— General Motors has won an ignition switch trial in front of New York federal jury members who heard evidence in the case of Dennis Ward, the driver of a 2009 Chevrolet HHR that crashed in March 2014, allegedly because of a defective ignition switch.
Ward claimed he crashed into a Ford Explorer and suffered from a ruptured tendon, even though he was allegedly pushing the brake pedal to the floor while trying to steer away from the Explorer.
Ward claimed he couldn't control the Chevy HHR because driving on a rough section of road caused the ignition switch to move out of its "run" position and kill all power to the HHR.
Ward alleged that one day after the crash, GM expanded a previous ignition switch recall to include his Chevy HHR. The previous recall involved "423 switches" and the expanded recall was for vehicles that had received different 423 switches. However, Ward's vehicle was equipped with an updated "190 switch" not considered defective, yet Ward still blamed the crash and his injuries on the ignition switch.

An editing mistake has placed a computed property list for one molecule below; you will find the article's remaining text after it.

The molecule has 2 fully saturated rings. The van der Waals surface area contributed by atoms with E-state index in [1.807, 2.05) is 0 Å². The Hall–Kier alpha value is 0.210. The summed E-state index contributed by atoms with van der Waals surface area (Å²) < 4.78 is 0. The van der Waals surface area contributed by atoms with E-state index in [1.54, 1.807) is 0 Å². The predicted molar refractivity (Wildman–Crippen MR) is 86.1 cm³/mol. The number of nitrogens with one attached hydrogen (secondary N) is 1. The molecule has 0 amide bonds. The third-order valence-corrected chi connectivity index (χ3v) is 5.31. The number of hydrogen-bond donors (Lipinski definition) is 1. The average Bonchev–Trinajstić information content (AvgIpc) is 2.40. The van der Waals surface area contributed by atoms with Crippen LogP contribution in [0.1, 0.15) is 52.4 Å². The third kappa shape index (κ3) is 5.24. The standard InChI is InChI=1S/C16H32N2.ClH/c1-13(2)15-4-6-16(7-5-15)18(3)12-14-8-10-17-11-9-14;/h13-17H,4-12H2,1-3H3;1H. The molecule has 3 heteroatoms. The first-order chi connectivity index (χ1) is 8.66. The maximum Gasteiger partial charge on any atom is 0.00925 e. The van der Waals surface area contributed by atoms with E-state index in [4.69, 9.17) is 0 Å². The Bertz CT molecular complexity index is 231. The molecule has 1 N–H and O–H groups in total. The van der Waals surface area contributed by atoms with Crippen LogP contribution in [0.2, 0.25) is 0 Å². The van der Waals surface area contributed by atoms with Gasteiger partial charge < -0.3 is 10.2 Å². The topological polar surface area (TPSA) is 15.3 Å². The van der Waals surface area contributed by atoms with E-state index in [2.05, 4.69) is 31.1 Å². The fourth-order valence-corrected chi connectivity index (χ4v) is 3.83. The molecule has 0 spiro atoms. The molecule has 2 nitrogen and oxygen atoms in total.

GM argued the HHR 190 switch contained a longer spring and detent plunger assembly, therefore making the switch safe and not prone to move out of the run position. Attorneys for GM said Ward was to blame for the crash because he wasn't paying attention to the road and his surroundings.
The jury heard evidence that while Ward blamed the switch for the crash, he never said anything to the police or the other driver about any problems with the brakes or steering. In addition, the police report indicates Ward admitted the crash was his fault and that he would pay for any damage to the other car.
Things also took a downturn for Ward when the jury learned he kept driving the HHR after the crash and even used the vehicle to drag race. Then there was the issue of the vehicle being recalled in 2014, yet Ward kept driving the HHR without getting it repaired.
Ward's case is one of six test (bellwether) trials out of more than 200 cases involving the 190 switch, and the results couldn't have been better for GM. According to the automaker, the jury sent a clear message that each case will be tried on its own merits.